The opinion of the court was delivered by: Seybert, District Judge:
Plaintiff Virgil Hill sued Secret Service agents Vincent Marino and Joseph Muscatello (the "Federal Defendants"), Nassau County detectives Ronald Schepis and "John Doe" (the "County Defendants"), and Hempstead Village detective Darrell Aiken in a civil rights action. Pending before the Court are three pre-discovery, dispositive motions. For the following reasons, Aiken's motion (Docket Entry 29) is GRANTED and the Federal Defendants' and the County Defendants' motions (Docket Entries 33, 25) are DENIED with leave to re-file after a brief discovery period.
Plaintiff's case stems from two arrests on two separate alleged crimes, neither of which resulted in Plaintiff's conviction. The Court briefly describes each.
I. Plaintiff's First Arrest
In August 2007, the Federal Defendants were
investigating complaints that someone used counterfeit fifty-dollar bills to buy merchandise from various stores in Nassau County. In the course of investigating, Agent Marino interviewed three employees who identified Plaintiff from photographic line-ups as the man who had passed the counterfeit notes.
In December 2007, the Federal and County Defendants arrested Plaintiff at his job and brought him to a Nassau County police department facility to be interviewed. Plaintiff explained that he was not involved in any counterfeiting and that he had been at work on the dates the phony bills were used. (Pl. Aff. ¶¶ 7-8.) At one point during the interview, the "John Doe" County Defendant, who Plaintiff now knows was Detective John Harvey, was alone with Plaintiff and said: "Virgil, I know you didn't do this crime; I hope you beat it." (Id. ¶ 8.) Plaintiff asked Harvey to tell his colleagues that they were making a mistake; Harvey replied that if Plaintiff told the others what Harvey had said, Harvey would deny it. (Id.)
Plaintiff was arraigned on felony counterfeiting charges and held in jail because he could not post $250,000 bail. (Id. ¶ 9.) He had been incarcerated for approximately two weeks when his boss appeared in court with computer records and surveillance video from Plaintiff's job that showed Plaintiff was indeed at work on the relevant dates and times. (Id. ¶ 10.) Upon receiving this evidence, the judge presiding over Plaintiff's case released him on his own recognizance. The charges remained pending until June 2009, when the Nassau District Attorney agreed to dismiss the case because it had lost contact with the civilian witnesses.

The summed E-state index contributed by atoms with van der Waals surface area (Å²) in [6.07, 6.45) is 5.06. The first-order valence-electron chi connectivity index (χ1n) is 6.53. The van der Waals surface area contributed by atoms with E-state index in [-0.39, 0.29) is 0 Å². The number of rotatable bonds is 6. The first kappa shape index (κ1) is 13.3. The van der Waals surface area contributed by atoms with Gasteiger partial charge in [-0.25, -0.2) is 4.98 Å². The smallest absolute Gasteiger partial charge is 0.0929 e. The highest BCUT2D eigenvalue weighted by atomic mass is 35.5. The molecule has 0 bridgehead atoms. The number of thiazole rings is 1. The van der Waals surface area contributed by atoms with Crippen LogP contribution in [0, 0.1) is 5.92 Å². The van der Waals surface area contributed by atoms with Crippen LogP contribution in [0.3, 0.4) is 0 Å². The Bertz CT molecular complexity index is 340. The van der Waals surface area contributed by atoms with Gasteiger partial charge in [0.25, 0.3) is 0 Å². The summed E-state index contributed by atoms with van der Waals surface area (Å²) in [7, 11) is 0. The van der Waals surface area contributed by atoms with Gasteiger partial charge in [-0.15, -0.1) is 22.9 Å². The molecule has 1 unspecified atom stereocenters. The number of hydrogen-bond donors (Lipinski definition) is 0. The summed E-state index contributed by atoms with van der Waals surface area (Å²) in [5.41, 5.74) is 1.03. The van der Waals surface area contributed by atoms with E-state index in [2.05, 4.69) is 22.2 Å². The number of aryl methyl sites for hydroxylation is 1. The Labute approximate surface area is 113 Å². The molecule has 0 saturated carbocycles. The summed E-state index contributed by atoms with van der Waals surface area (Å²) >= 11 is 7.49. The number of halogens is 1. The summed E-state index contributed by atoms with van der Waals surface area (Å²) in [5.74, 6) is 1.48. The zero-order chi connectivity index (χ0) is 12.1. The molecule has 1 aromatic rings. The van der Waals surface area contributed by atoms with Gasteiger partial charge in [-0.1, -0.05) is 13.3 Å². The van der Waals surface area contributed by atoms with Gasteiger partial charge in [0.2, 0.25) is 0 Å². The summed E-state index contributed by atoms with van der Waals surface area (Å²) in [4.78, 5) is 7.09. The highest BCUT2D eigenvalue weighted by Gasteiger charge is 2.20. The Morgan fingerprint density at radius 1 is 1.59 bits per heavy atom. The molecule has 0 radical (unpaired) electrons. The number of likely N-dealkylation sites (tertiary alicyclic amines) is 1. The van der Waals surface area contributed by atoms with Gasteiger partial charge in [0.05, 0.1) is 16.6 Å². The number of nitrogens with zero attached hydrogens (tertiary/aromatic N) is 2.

II. Plaintiff's Second Arrest
In September 2008--while his counterfeiting case was pending--Plaintiff was arrested again, this time on a drug charge by Aiken, a detective with the Village of Hempstead Police Department. Aiken stated that he observed Plaintiff sell marijuana to a confidential informant, he had a clear view of the transaction from a nearby unmarked police car, and his confidential informant had provided him with reliable information in the past. (Aiken Aff. ¶¶ 5, 8.)
According to Plaintiff, after he was arrested on the marijuana charge, he was questioned by a Nassau County police lieutenant who told Plaintiff that he was not interested in a drug sale and that he would prefer to learn more about Plaintiff's counterfeiting. (Pl. Aff. ¶ 11.) ...